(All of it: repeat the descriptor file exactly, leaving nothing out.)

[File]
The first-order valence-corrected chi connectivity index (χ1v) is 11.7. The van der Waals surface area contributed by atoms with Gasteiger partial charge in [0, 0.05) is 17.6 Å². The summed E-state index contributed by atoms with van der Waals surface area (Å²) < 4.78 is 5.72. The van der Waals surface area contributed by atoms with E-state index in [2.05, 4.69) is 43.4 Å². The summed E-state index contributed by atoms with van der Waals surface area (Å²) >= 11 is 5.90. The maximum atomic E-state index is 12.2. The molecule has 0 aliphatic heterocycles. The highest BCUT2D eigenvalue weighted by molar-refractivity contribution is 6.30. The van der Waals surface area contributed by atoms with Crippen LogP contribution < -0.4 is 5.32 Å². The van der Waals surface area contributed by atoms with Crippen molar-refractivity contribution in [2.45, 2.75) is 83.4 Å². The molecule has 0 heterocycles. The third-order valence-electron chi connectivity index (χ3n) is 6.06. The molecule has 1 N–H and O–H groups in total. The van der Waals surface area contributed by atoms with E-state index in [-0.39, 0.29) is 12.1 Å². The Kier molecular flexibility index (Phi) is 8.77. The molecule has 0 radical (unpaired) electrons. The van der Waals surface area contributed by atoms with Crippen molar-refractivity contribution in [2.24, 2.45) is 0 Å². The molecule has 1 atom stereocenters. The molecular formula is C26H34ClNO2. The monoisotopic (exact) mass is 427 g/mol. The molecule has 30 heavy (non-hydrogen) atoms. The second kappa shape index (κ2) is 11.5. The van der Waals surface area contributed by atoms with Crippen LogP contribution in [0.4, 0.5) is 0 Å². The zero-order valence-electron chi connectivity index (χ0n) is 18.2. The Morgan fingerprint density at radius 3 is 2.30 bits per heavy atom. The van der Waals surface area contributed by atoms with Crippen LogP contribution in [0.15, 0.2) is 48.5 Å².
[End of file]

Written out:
The first-order valence-corrected chi connectivity index (χ1v) is 11.7. The van der Waals surface area contributed by atoms with Gasteiger partial charge in [0, 0.05) is 17.6 Å². The summed E-state index contributed by atoms with van der Waals surface area (Å²) < 4.78 is 5.72. The van der Waals surface area contributed by atoms with E-state index in [2.05, 4.69) is 43.4 Å². The summed E-state index contributed by atoms with van der Waals surface area (Å²) >= 11 is 5.90. The maximum atomic E-state index is 12.2. The molecule has 0 aliphatic heterocycles. The highest BCUT2D eigenvalue weighted by molar-refractivity contribution is 6.30. The van der Waals surface area contributed by atoms with Crippen LogP contribution < -0.4 is 5.32 Å². The van der Waals surface area contributed by atoms with Crippen molar-refractivity contribution in [2.45, 2.75) is 83.4 Å². The molecule has 0 heterocycles. The third-order valence-electron chi connectivity index (χ3n) is 6.06. The molecule has 1 N–H and O–H groups in total. The van der Waals surface area contributed by atoms with E-state index in [-0.39, 0.29) is 12.1 Å². The Kier molecular flexibility index (Phi) is 8.77. The molecule has 0 radical (unpaired) electrons. The van der Waals surface area contributed by atoms with Crippen molar-refractivity contribution in [2.24, 2.45) is 0 Å². The molecule has 1 atom stereocenters. The molecular formula is C26H34ClNO2. The monoisotopic (exact) mass is 427 g/mol. The molecule has 30 heavy (non-hydrogen) atoms. The second kappa shape index (κ2) is 11.5. The van der Waals surface area contributed by atoms with Crippen LogP contribution in [0.4, 0.5) is 0 Å². The zero-order valence-electron chi connectivity index (χ0n) is 18.2. The Morgan fingerprint density at radius 3 is 2.30 bits per heavy atom. The van der Waals surface area contributed by atoms with Crippen LogP contribution in [0.15, 0.2) is 48.5 Å².